Around 11:30 p.m. on Friday, Kristen Stewart walked up the stairs at The Skylark to arrive at the New York Film Festival premiere party for “Personal Shopper.” About five minutes later, she walked back down. “I don’t think she’s coming back,” a bystander said. “Might as well have some Champagne!”
Stewart had apparently fallen ill that night. She was well enough to pose for a few pictures, but that was the extent of her appearance at the premiere party, hosted by Moët and The Cinema Society. Among those in attendance were Michael Stipe, Cuba Gooding Jr., Ebon Moss-Bachrach, Josh Lucas and Cinema Society founder Andrew Saffir. Though Stewart wasn’t readily available to speak about her role in “Personal Shopper,” the film’s director, Olivier Assayas, was.
“She’s this young woman who has lost her twin brother from a heart disease that she also has,” Assayas said of Stewart’s character. “She’s facing her own mortality in a certain way and at the same time, she’s trying to reconnect with her brother. She’s a medium.”
Does Assayas believe in mediums? “Yeah, why not?” he said. “There’s no scientific proof of it, but yeah. I’m not sure what medium’s connect with. Maybe they connect with themselves or something like that. But I guess I believe in the illusion.”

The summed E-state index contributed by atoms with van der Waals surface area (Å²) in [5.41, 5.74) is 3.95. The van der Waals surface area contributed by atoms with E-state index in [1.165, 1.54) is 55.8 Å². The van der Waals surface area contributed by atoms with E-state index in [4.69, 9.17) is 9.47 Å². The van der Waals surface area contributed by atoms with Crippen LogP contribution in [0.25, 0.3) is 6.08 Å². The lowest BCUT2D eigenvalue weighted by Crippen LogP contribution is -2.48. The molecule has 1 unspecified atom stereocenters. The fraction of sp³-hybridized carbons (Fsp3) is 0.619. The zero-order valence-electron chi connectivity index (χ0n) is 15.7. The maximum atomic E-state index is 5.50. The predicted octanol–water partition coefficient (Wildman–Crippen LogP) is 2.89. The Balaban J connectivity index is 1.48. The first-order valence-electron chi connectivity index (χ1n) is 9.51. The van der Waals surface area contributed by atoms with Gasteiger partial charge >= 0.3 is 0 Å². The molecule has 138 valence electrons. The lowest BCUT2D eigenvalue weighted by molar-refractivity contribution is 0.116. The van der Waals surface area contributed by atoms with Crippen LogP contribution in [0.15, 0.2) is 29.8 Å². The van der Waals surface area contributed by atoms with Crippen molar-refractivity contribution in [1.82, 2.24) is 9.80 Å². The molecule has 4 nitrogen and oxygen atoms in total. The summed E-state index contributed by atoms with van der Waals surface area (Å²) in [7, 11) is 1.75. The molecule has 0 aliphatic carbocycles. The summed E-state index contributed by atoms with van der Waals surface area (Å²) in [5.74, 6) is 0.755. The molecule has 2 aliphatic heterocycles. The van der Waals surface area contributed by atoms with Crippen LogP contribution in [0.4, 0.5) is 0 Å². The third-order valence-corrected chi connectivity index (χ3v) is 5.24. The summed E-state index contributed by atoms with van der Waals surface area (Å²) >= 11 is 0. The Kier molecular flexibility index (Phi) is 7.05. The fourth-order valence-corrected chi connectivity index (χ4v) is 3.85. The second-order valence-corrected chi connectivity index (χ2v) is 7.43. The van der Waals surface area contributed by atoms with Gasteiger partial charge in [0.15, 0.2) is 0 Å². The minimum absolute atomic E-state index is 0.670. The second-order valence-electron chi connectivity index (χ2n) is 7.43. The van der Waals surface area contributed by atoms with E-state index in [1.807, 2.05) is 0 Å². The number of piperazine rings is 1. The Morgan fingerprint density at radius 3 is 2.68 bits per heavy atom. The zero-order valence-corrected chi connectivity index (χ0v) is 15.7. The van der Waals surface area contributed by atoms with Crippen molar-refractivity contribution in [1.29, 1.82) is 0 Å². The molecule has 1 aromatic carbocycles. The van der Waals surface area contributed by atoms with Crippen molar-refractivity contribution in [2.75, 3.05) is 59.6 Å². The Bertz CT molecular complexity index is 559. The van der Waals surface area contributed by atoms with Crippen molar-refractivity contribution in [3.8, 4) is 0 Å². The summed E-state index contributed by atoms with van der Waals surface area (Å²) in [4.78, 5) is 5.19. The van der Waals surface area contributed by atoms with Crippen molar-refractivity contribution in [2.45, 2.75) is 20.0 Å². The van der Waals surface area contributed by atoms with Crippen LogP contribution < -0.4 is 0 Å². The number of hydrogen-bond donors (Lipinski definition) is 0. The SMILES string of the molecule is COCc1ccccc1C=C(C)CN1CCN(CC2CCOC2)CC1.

As the film’s title suggests, Stewart plays a personal shopper — an unexpected choice on Assayas’ end, but a deliberate one nonetheless. “I wanted that character to have not, like, a stupid job, but a very alienating, frustrating job,” he said. “Because you’re doing something that has only to do with surface and you’re not even doing it for yourself, you’re doing it for someone else. I wanted to have someone who is doing a job and she’s trying to do it well, but also the job generates in her some frustration and anger.”
“Personal Shopper” marks the second time Assayas and Stewart have worked together. “When we were doing ‘Clouds of Sils Maria,’ I did not know [Stewart],” Assayas said. “To me, she was an actress and she happened to be great. But gradually, in the process of making [‘Personal Shopper’], I realized how well we connected and how much we had in common and we built this trust. So ‘Personal Shopper’ is a movie that’s really based on this personal trust. She accepted to do a screenplay, a movie that’s weird. It’s risky and it’s ambitious and I think I trusted her with the part, which basically carried the whole film on her back. It was a bond.”